To copy your SSH public key from HOME to, simply copy and paste the below command into a CMD prompt:

  1. type .ssh\ | ssh "umask 0077 && mkdir -p ~/.ssh && cat >> ~/.ssh/authorized_keys"
  2. If you see the text "Are you sure you want to continue connecting (yes/no)?" type yes and press Enter.
  3. Enter CS_USER's password to send your public key to the server.
  4. If successful, you will not see any special output. It will go back to the normal CMD prompt with a blinking cursor.

Congratulations! You can now use your SSH key to log into any CS machine that you have access to!

From off-campus

Copy to a USB drive

If you are unable to connect to UT VPN or cannot bring your machine to campus, then copying your public SSH key to a USB drive is another solution.

On your home computer:

  1. Plug in a USB drive.
  2. If it does not auto-mount, open a file manager and open the USB device to view its contents.
  3. Open another File Explorer window and navigate to C:\Users\yourusername\.ssh.
  4. Copy the file to your USB's folder.
  5. Safely unmount/eject your USB drive and bring it to campus.

From here, you will want to log into a CS lab machine and do:

  1. Plug in the USB drive
  2. If it does not auto-mount, open a file manager and open the USB device to view its contents.
  3. In a terminal, run df -hT to find the full path to your mounted USB drive.
  4. cat /media/yourusername/directory/ >> ~/.ssh/authorized_keys (Replace the second path with your real USB drive's mount point path)
  5. chmod 700 ~/.ssh && chmod 600 ~/.ssh/authorized_keys
  6. If step #5's command gives any errors, please submit a helpreq.
  7. Safely unmount/eject your USB drive.

Using ssh-agent (optional)

ssh-agent is a program included in OpenSSH that will remember your SSH key and not require you to type its passphrase each time you use SSH. Your desktop environment on HOME should start up ssh-agent when you log in.

  1. Hold the Windows key and press r. This will open the "Run" window.
  2. Type services.msc and press Enter (or click OK).
  3. Scroll through the list of services until you find "OpenSSH Authentication Agent".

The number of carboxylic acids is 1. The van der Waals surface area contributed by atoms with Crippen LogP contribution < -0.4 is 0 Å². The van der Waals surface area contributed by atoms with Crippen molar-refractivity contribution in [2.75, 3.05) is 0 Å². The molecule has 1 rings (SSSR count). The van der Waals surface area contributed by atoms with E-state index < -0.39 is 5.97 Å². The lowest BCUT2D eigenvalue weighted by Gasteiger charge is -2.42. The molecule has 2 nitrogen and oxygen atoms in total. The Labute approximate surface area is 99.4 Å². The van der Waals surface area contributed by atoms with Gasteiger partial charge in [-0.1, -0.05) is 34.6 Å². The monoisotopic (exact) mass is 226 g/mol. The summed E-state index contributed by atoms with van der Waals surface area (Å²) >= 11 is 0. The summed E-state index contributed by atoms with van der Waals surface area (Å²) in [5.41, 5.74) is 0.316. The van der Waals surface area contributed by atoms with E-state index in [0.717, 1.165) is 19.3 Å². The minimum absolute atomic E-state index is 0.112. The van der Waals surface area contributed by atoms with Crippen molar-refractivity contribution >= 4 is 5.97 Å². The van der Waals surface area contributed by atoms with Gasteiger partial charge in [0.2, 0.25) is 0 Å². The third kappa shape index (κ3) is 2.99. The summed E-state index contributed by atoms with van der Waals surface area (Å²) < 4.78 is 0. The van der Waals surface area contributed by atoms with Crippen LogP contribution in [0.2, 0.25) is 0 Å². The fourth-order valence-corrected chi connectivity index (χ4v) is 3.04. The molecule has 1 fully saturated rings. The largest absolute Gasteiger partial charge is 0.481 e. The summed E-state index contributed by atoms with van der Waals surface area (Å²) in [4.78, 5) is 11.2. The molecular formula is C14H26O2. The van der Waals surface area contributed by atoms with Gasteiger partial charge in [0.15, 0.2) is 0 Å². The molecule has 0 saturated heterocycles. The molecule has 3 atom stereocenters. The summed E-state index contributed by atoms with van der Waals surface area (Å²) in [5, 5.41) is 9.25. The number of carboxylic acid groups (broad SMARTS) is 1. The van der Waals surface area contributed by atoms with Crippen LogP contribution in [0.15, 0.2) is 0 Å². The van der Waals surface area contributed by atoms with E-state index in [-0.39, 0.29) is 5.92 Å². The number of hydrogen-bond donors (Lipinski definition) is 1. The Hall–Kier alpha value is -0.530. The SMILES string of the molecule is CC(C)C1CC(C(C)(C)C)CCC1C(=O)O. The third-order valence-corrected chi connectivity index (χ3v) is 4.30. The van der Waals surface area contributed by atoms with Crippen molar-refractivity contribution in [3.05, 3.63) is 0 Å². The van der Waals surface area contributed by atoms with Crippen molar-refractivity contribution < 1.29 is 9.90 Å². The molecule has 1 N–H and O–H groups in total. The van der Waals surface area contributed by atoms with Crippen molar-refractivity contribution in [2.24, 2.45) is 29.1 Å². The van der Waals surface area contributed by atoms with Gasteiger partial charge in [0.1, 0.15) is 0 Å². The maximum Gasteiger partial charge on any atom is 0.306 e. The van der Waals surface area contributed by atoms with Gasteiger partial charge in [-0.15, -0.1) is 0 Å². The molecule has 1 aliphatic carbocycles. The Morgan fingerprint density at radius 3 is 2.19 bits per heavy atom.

4. Right-click on "OpenSSH Authentication Agent" and select "Properties".
  5. Under "Startup type", choose "Automatic".
  6. Click "Apply".
  7. Click the "Start" button underneath "Service status".
  8. Click "OK" to complete this process and close the Services window.

From here the SSH Authentication agent is running and you can now use the ssh-agent command to have Windows securely remember your SSH private key's passphrase.

  1. To add your SSH key to the agent, simply type:


  2. Type in your SSH key's passphrase and you're good to go!

You won't need to type in your passphrase or even ssh-agent any longer, even after a reboot. You can simply use your normal ssh commands.

Additional information

  1. More in-depth information on SSH keys
  2. Wikipedia: ssh-agent
  3. Selecting a strong password

  1. If you choose to not use the recommended location for your private key, you will need to specify its location in either your ssh command (with -i) or after your ssh-add command if using ssh-agent.

  2. This is not your CS_USER's password. The passphrase that you choose for your SSH key should be different from your CS_USER's password. See Selecting a strong password to learn how to choose a secure passphrase instead of a password.

  3. When typing your passphrase, you won't see any output on your screen. This is normal and is for your security.